After the 1975 season, Ray was sold back to the Indians, where he shared the starting catching duties with Alan Ashby (in ’76) and Fred Kendall (in ’77). In September 1977, he was traded to the expansion Mariners for pitcher Bill Laxton.

Fosse became a free agent after the 1977 season, and signed with the Brewers, but was injured during spring training and missed the entire 1978 season. He played sparingly in 1979, and was released during spring training in 1980.

Since 1986 he has been a broadcaster for the Athletics.

(With this post, every team is now represented at least once.)

Wednesday, August 6, 2014

Gene Michael (#114)

Gene "Stick" Michael played shortstop (mostly for the Yankees) from 1966 to 1975. After his playing career, he worked for the Yankees as a coach, manager, general manager, and vice-president in charge of scouting.

Michael was signed by the Pirates in 1959, and played in their minor-league system for 8 seasons from 1959-66, mostly as a shortstop. He also pitched in 16 games (53 innings) in 1963.

Blocked from a big-league job by the Pirates’ Gene Alley, Stick finally made his major-league debut with the Pirates in July 1966. He played in 30 games over the 2nd half of the season, mostly as a pinch-hitter and pinch-runner.

With Alley going nowhere, Michael was shipped out to the Dodgers (with 3rd baseman Bob Bailey) for shortstop Maury Wills, who would be the Bucs’ 3rd baseman for the ’67 and ’68 seasons. Gene played only one season in LA, sharing the starting shortstop job with veteran Dick Schofield.

After the 1967 season, Michael was sold to the Yankees, where he would play for the next seven years. Gene was the Yanks’ starting shortstop from 1969 through the end of the 1973 season. In 1974, Michael was relegated to the bench as the Yankees went with Jim Mason at shortstop. After one season as the backup SS-2B, Stick was released by the Yankees.

The Tigers picked him up for the 1975 season, where he played sparingly in a bench role. After his 2nd straight off-season release, Michael signed with the Red Sox in February 1976, but he was released in early-May, not having played a game that season.

After his playing career, Gene coached for the Yankees, and later managed them in 1981 and part of 1982. Michael managed the Cubs for parts of 1986 and 1987, then returned to the Yankees as their general manager.

He was the GM from 1991 to 1995, signing most of the great players of the late-1990s dynasty. Unfortunately, George Steinbrenner was his boss, so Gene was fired before the good times began.

Michael has been a Yankees’ executive VP since 2000, early-on as Director of Scouting, then as a senior advisor to the GM.

Saturday, July 26, 2014

Jim Wynn (#60)

Jim Wynn played outfield for 15 seasons from 1963 to 1977. His first 11 seasons were with the Astros, then he moved around to 4 other teams in his final 4 seasons.

"The Toy Cannon" was signed by the Cincinnati Reds in 1962 (I did not know that), and after his first season was selected by the Houston Colt .45s in the 1st-year draft. Wynn played in the minors for all of 1962, and parts of ’63 and ’64. He was mostly an infielder in the minors, playing 3B-OF in 1962, SS-3B in 1963, and OF-3B in 1964.

Wynn made his major-league debut with the Colt .45s in mid-July 1963. He started 13 consecutive games at shortstop, then moved out to center field for 9 games, before settling in as the regular left fielder for the final 2 months of the season, replacing Al Spangler.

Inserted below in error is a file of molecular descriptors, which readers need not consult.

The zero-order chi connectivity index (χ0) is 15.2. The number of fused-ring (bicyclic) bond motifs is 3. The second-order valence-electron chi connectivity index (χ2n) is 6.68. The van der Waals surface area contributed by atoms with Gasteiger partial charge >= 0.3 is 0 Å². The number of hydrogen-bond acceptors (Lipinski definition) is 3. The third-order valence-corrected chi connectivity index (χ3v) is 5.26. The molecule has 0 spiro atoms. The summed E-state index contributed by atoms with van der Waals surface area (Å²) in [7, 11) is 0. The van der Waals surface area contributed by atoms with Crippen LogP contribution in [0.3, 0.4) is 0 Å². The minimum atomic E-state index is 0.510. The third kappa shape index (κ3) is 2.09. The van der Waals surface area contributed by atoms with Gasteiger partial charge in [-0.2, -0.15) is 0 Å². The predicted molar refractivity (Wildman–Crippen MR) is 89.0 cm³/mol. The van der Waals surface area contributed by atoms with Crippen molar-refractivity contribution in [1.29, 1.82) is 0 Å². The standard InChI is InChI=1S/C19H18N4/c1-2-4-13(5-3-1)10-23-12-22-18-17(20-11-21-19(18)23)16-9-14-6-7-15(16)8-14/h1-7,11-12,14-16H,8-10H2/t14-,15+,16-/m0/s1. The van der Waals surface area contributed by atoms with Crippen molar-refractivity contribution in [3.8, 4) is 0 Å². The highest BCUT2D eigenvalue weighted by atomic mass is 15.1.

Jim began the 1964 season as the team’s starting center fielder, but after starting 34 of the first 36 games, he was benched in mid-May, only to be sent down to the minors 3 weeks later, returning in September.

Wynn became a regular outfielder for the Astros from 1965 to 1973, mostly in center field, although he played in left field for parts of ’68 and ’70, then moved to right field permanently midway through the 1971 season, to make room for Cesar Cedeno in center field.

For a small guy, Jim was a power hitter (hence his nickname) and collected 291 career home runs, which doesn’t sound like a lot until you realize he played most of his career in the huge Astrodome.

After the 1973 season, he was traded to the Dodgers for pitcher Claude Osteen. In his 2 seasons with LA, Wynn regained a starting center field job, and made the All-Star team both years. He also played in his only post-season in 1974.

In November 1975, Wynn was part of a 6-player trade with the Braves that sent outfielder Dusty Baker to the Dodgers. Jim played one season with Atlanta (playing left and center fields), but when the Braves signed Gary Mathews as a free agent in November 1976, they sold Wynn to the Yankees 2 weeks later.

Unfortunately for Wynn, the Yankees also acquired Reggie Jackson and Paul Blair in the same off-season, and with Roy White, Mickey Rivers, Lou Piniella, and Carlos May already on the roster, there was no room for the Wynn. After playing in only 30 games, he was released in mid-July 1977, and picked up by the Brewers 2 weeks later.

Wynn DH-ed in 15 games and made 17 starts in center field for the Brewers, then was released after the season, ending his 15-year career.

The Astros retired Wynn’s #24 in 2005. He also worked as a post-game analyst for the Astros.

Monday, July 14, 2014

All-Star Cards

Here are the All-Star cards, those players selected as All-Stars in 1969 by The Sporting News. As with the 1968 and 1969 all-star cards, the players on the cards were not necessarily the starters in the game.

In the actual game, the NL had Steve Carlton and Cleon Jones starting at P and LF respectively. The AL lineup included Mel Stotlemyre, Sal Bando, and Frank Howard starting at P, 3B, and LF. Otherwise, the starters were those you see in the 2 large blocks of cards below. Reggie Jackson started out of position in center field.